The "Umm Juni act" was not publicized at first so as not to cause disappointment in the event of failure as well as to avoid opposition on the part of some of the Zionist Federation leadership. As it succeeded it became famous throughout the land, stimulating the labor movements and receiving widespread recognition and renown in the Diaspora.
The commune members remained at Umm Juni, working hard to consolidate the farm. It was here that the work procedures and organizational methods were formed; here began the kibbutz way of life in which the women struggled for their rightful place at work and in society, with a demand for equal and full rights and obligations.
The group created good neighborly relations with the Arabs of Zemach and Abudiya, however violent clashes did take place with the nomadic Beduin tribes which raided the valley from time to time.
Ties with the laborer groups active in the country were maintained and strengthened.
At Umm Juni the group members made the decision to call their settlement "Degania", and sent the following telegram letter to Dr. Arthur Ruppin:
“To the director of the Land of Israel Office, Dr. Arthur Ruppin,
"We hereby inform your honor that we have named our new settlement ‘Degania’, after the five varieties of grains growing here" (wheat, barley, oats, corn and sorghum).
After the success of the first year, the Land of Israel Office decided to build a permanent site at the exit of the Jordan River from Lake Kinneret. At the site a courtyard was built, surrounded by additional buildings. After a year and a half spent at Umm Juni, on the Holiday of Shavu'ot 5673 (1912), the group moved to a permanent site.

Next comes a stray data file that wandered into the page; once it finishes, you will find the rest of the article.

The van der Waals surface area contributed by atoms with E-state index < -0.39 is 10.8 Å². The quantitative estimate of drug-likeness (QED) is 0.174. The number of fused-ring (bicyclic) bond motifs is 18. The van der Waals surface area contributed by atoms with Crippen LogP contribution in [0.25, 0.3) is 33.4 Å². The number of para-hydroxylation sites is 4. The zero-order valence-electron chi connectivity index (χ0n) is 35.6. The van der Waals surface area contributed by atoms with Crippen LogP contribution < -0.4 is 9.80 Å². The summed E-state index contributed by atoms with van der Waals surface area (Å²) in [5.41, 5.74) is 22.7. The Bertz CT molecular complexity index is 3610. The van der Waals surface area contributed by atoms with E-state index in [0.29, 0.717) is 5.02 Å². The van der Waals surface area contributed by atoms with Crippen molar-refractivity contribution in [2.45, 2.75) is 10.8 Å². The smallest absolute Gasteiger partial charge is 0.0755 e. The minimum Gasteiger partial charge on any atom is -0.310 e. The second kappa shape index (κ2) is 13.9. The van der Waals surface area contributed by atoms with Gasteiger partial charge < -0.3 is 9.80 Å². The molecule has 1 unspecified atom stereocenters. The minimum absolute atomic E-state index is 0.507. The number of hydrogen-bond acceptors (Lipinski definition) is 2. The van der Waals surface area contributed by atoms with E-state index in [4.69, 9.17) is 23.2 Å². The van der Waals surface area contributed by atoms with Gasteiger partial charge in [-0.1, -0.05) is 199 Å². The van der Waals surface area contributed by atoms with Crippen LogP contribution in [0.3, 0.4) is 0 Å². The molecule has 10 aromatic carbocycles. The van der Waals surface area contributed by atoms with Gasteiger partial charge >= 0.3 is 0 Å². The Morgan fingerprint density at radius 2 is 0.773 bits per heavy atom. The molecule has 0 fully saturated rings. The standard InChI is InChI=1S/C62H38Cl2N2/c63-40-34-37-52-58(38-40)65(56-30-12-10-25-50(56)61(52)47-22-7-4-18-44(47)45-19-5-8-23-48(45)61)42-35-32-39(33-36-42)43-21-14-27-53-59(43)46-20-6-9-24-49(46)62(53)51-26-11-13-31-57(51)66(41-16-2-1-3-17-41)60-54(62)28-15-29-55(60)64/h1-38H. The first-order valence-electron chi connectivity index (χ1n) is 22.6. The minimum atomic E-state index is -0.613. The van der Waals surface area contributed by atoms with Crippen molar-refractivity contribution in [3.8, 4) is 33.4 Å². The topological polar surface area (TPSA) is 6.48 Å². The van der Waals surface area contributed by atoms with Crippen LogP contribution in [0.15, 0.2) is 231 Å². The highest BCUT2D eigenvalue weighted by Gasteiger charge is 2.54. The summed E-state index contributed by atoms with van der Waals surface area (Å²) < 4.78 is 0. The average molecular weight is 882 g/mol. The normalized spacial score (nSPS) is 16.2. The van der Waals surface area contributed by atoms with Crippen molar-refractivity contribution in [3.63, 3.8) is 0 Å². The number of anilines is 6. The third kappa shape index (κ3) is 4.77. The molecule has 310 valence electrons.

In 1926 the first settlers of Kibbutz Beit Zera settled in the huts of Umm Juni, since by this year no more Arabs were no longer living there. In 1927 an earthquake destroyed all of the village's clay dwellings; the Beit Zera settlers were left homeless until moving to the present-day permanent site of their kibbutz.
In 1940 on Degania's 30th anniversary, its members and children erected a large monument made of stones at Umm Juni, in commemoration of those heady early days and to keep the place alive in memory and each year on Degania's anniversary. The members and children would add another layer of stones to the monument. A sign was placed on the pile of stones which read:
[the village of Gon, Agin]
At this place stood a clay hut
In which lived in the year of 1911
The pioneers of Kibbutz Degania
In 1960, on Degania's Jubilee, a stone wall was erected at Umm Juni on which the names of all the kibbutzim were engraved in order respectively of the dates of their establishment. In 1980 the site was renovated for Degania's 70th anniversary.
In 2010, the Centennial, Degania, the "Keren Kayemet" (JNF) and "The Council for The Preservation of Historical Buildings in Israel" combined forces in the design and construction of a replica of the Umm Juni shack and the development of an infrastructure for receiving visitors at the site. The site will include an observation post facing the western Jordan Valley and a promenade along the Jordan cliff, as well as a shaded sitting area and drinking water fountain for the benefit of hikers and visitors